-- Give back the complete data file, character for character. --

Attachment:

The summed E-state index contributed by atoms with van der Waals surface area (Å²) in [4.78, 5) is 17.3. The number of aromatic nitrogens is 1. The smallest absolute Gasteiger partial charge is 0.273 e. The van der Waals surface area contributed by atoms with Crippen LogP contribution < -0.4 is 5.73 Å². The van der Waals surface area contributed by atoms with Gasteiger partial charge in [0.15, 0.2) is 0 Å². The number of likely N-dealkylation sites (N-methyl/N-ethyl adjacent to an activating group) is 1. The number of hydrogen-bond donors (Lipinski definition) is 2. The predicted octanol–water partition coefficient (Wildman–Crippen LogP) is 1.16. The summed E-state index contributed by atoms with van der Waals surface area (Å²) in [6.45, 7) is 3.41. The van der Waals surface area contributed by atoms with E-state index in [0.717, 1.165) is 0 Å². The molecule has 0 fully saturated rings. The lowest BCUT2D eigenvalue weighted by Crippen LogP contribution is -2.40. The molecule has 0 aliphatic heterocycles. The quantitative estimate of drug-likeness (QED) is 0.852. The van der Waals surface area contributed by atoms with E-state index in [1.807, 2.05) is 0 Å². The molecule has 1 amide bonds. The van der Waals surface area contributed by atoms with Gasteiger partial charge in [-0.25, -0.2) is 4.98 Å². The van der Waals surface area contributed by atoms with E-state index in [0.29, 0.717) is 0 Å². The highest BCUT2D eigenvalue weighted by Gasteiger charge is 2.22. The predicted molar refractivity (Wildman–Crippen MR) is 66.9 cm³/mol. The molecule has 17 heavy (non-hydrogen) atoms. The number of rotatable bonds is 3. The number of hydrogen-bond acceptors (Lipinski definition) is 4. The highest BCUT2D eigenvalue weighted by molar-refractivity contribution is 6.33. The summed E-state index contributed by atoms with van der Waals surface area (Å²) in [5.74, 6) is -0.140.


The summed E-state index contributed by atoms with van der Waals surface area (Å²) in [4.78, 5) is 17.3. The number of aromatic nitrogens is 1. The smallest absolute Gasteiger partial charge is 0.273 e. The van der Waals surface area contributed by atoms with Crippen LogP contribution < -0.4 is 5.73 Å². The van der Waals surface area contributed by atoms with Gasteiger partial charge in [0.15, 0.2) is 0 Å². The number of likely N-dealkylation sites (N-methyl/N-ethyl adjacent to an activating group) is 1. The number of hydrogen-bond donors (Lipinski definition) is 2. The predicted octanol–water partition coefficient (Wildman–Crippen LogP) is 1.16. The summed E-state index contributed by atoms with van der Waals surface area (Å²) in [6.45, 7) is 3.41. The van der Waals surface area contributed by atoms with E-state index in [0.717, 1.165) is 0 Å². The molecule has 0 fully saturated rings. The lowest BCUT2D eigenvalue weighted by Crippen LogP contribution is -2.40. The molecule has 0 aliphatic heterocycles. The quantitative estimate of drug-likeness (QED) is 0.852. The van der Waals surface area contributed by atoms with E-state index in [1.807, 2.05) is 0 Å². The molecule has 1 amide bonds. The van der Waals surface area contributed by atoms with Gasteiger partial charge in [-0.25, -0.2) is 4.98 Å². The van der Waals surface area contributed by atoms with E-state index in [0.29, 0.717) is 0 Å². The highest BCUT2D eigenvalue weighted by Gasteiger charge is 2.22. The predicted molar refractivity (Wildman–Crippen MR) is 66.9 cm³/mol. The molecule has 17 heavy (non-hydrogen) atoms. The number of rotatable bonds is 3. The number of hydrogen-bond acceptors (Lipinski definition) is 4. The highest BCUT2D eigenvalue weighted by molar-refractivity contribution is 6.33. The summed E-state index contributed by atoms with van der Waals surface area (Å²) in [5.74, 6) is -0.140.